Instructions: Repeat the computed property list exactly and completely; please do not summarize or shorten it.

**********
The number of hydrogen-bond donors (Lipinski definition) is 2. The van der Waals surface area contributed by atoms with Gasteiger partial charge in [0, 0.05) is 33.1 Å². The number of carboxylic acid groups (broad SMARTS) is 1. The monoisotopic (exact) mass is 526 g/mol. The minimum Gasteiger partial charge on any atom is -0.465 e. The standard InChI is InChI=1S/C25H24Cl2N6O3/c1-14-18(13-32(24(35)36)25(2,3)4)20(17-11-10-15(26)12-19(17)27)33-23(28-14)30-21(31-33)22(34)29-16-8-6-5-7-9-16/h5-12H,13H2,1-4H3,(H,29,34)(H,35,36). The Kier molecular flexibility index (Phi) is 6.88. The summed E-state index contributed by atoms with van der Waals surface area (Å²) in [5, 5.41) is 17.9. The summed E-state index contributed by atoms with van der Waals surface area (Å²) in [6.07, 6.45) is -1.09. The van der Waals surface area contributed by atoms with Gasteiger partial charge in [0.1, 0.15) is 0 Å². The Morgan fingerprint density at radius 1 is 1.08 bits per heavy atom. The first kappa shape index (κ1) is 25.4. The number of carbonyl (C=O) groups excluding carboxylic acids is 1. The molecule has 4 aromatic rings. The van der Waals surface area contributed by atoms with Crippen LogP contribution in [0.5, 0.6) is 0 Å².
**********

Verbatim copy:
The number of hydrogen-bond donors (Lipinski definition) is 2. The van der Waals surface area contributed by atoms with Gasteiger partial charge in [0, 0.05) is 33.1 Å². The number of carboxylic acid groups (broad SMARTS) is 1. The monoisotopic (exact) mass is 526 g/mol. The minimum Gasteiger partial charge on any atom is -0.465 e. The standard InChI is InChI=1S/C25H24Cl2N6O3/c1-14-18(13-32(24(35)36)25(2,3)4)20(17-11-10-15(26)12-19(17)27)33-23(28-14)30-21(31-33)22(34)29-16-8-6-5-7-9-16/h5-12H,13H2,1-4H3,(H,29,34)(H,35,36). The Kier molecular flexibility index (Phi) is 6.88. The summed E-state index contributed by atoms with van der Waals surface area (Å²) in [5, 5.41) is 17.9. The summed E-state index contributed by atoms with van der Waals surface area (Å²) in [6.07, 6.45) is -1.09. The van der Waals surface area contributed by atoms with Gasteiger partial charge in [0.1, 0.15) is 0 Å². The Morgan fingerprint density at radius 1 is 1.08 bits per heavy atom. The first kappa shape index (κ1) is 25.4. The number of carbonyl (C=O) groups excluding carboxylic acids is 1. The molecule has 4 aromatic rings. The van der Waals surface area contributed by atoms with Crippen LogP contribution in [0.5, 0.6) is 0 Å².